4. When I was born I was on a mission. I knew it. There was something? I needed to find. I didn’t know what it was called – where it was – how to find it. Nothing. I was on my own. Who could I tell? Who could I Ask? No one. But it wouldn’t go away. It was there every day, every second – nagging, nagging, nagging at me. Where was it though??? How can I find it?? When might I find it? I didn’t know. Year after year this went on. Then when I left home I went through some really tough stuff – I had entered the Dark Night of Soul. And Dark it was. My knees finally hit the ground. I was suicidal. I was ready. I cried and cried. Then I prayed. “God help me. Because I don’t see any reason that I should stay here any longer.” I cried myself to sleep. When I awoke the next morning – I felt different. I didn’t know how or why? But it felt like everything had been lifted from me. Something had happened to me in the night. I got up. I went to corner store to get some bread for breakfast. On a small bookstand in Brown’s Grocery I found a book. My search was finally over. 22 years. I hope I don’t blow it this time.

    Find your book. You are on your own journey. Your own path. That’s between you and GOD.

    You will be tested.


    • I have found many books and have read them too, some of them multiple times. I don’t believe in nothing, but exactly WHAT I believe is a different question. I believe in every ethical and moral function of every faith and religion — and NONE of them manage to have a religion that mirrors what their foundational characters (for Judaism, it’s just plain God or whoever really wrote the books — what remain of the books, anyway). But religions aren’t — collectively — representative of anything I want to be part of So I enjoy them, but I don’t jump in and sign up. I’m pretty sure I never will. I’m open to the concept, but so far, I think not. And after all these years, I know where I stand and I’m OK with it. I think I’m exactly where I need to be.


      • Strangely I too am a doubter. Which is good. Because Doubters only believe what they Experience. And thus it’s said that Doubters become the greatest believers because their Faith is not blind – it’s based upon knowledge is gained through experience – that must be be earned and gained for ourselves. It isn’t easy.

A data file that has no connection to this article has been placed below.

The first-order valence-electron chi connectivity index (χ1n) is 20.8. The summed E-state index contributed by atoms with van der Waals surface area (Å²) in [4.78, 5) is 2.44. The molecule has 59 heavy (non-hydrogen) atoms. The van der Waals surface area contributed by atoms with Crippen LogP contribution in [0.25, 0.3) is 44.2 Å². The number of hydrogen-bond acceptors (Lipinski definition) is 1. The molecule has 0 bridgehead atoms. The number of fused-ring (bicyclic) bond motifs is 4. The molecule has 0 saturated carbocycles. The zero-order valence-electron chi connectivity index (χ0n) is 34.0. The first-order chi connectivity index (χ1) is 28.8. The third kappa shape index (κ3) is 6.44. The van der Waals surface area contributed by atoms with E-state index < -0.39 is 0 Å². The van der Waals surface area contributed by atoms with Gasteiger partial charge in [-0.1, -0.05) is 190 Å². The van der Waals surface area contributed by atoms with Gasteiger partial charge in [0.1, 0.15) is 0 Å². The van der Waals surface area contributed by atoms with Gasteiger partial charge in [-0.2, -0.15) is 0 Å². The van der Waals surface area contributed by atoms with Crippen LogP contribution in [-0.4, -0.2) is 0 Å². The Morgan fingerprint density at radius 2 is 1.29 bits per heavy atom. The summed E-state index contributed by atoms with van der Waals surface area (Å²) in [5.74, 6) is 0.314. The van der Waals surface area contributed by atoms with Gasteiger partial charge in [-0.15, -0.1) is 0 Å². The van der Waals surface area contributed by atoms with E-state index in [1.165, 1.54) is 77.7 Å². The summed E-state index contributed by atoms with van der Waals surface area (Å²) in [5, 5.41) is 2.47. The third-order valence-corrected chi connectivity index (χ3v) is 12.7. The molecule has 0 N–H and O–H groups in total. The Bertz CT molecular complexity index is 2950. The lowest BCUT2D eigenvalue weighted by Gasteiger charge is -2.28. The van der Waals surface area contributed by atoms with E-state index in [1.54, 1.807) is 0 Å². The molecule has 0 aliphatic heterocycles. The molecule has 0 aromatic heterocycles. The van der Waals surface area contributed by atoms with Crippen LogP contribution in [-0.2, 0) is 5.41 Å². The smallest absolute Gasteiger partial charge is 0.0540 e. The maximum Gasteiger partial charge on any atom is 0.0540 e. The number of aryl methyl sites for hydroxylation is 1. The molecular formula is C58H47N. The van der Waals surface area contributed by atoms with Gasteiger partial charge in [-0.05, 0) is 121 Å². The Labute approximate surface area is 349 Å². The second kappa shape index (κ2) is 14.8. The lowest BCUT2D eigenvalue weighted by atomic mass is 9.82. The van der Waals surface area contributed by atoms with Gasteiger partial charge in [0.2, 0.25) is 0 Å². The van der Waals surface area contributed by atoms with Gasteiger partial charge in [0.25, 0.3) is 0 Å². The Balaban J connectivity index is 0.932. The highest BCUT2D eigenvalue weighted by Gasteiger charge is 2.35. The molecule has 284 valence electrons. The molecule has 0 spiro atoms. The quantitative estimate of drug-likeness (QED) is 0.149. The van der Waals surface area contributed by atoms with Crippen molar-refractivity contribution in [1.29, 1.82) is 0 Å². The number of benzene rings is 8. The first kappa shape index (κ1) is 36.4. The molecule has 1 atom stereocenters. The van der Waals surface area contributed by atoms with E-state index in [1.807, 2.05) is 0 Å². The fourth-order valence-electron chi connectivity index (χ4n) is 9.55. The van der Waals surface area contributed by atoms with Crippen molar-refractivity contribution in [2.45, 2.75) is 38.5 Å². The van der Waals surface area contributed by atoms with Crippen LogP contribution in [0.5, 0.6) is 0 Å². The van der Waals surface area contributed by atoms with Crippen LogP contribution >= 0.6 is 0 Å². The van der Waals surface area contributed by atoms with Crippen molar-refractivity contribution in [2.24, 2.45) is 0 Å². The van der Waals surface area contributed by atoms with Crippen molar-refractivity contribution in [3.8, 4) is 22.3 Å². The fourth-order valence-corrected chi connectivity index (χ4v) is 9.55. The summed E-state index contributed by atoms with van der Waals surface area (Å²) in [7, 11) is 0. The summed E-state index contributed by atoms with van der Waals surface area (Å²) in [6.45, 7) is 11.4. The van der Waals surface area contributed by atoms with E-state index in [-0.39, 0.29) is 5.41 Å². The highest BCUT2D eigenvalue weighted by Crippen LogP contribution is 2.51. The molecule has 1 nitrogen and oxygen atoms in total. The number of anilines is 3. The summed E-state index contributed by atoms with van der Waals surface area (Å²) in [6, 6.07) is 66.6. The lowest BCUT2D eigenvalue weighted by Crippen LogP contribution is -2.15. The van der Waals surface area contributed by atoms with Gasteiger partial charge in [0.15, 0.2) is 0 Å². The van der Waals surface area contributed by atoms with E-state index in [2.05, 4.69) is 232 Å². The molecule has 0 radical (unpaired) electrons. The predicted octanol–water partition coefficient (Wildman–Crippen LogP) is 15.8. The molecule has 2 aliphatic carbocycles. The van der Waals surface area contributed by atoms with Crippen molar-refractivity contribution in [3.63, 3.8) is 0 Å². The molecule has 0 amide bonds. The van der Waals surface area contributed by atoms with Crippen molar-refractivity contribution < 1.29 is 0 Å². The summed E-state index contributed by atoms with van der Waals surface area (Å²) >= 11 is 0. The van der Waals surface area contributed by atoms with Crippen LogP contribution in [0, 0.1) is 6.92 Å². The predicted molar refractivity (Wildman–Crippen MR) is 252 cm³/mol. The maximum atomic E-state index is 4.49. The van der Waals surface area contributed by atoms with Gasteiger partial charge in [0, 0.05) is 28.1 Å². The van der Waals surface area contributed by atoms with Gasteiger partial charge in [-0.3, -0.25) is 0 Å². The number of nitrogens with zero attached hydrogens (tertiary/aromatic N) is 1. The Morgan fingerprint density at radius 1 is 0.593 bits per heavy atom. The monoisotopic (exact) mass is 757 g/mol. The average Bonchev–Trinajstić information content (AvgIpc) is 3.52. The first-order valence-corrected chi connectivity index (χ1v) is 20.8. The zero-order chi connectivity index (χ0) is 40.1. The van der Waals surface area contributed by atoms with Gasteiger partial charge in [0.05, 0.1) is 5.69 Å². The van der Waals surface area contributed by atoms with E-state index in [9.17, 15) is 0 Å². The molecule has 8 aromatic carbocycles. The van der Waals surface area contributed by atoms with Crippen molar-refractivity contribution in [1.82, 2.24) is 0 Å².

5. I studied to be a high school math teacher. The last semester was student teaching, and that’s where I figured out I was not cut out to be a teacher. I have since worked in social work and now in accounting, and I’m looking to see what’s out there.


    • I did three years of teaching — adult students trying to change from development, research, and many miscellaneous other paths. A surprising number of my students became Techn writers and a few still are. Burned out developers with a flair for words can be pretty good writers and writers with a flair for the technical are also great. I knew I would be a writer. I think I knew it from very early on but EVERYONE told me I’d never earn a living. Turned out, I did pretty well — but it took a while to find my place I was also (in my opinion), not a great teacher. I was OK, but no better. At least not in a classroom. Much better one on one (or two).

      You grow You learn. Then, if it suits you, you teach. Teaching didn’t do it for me either.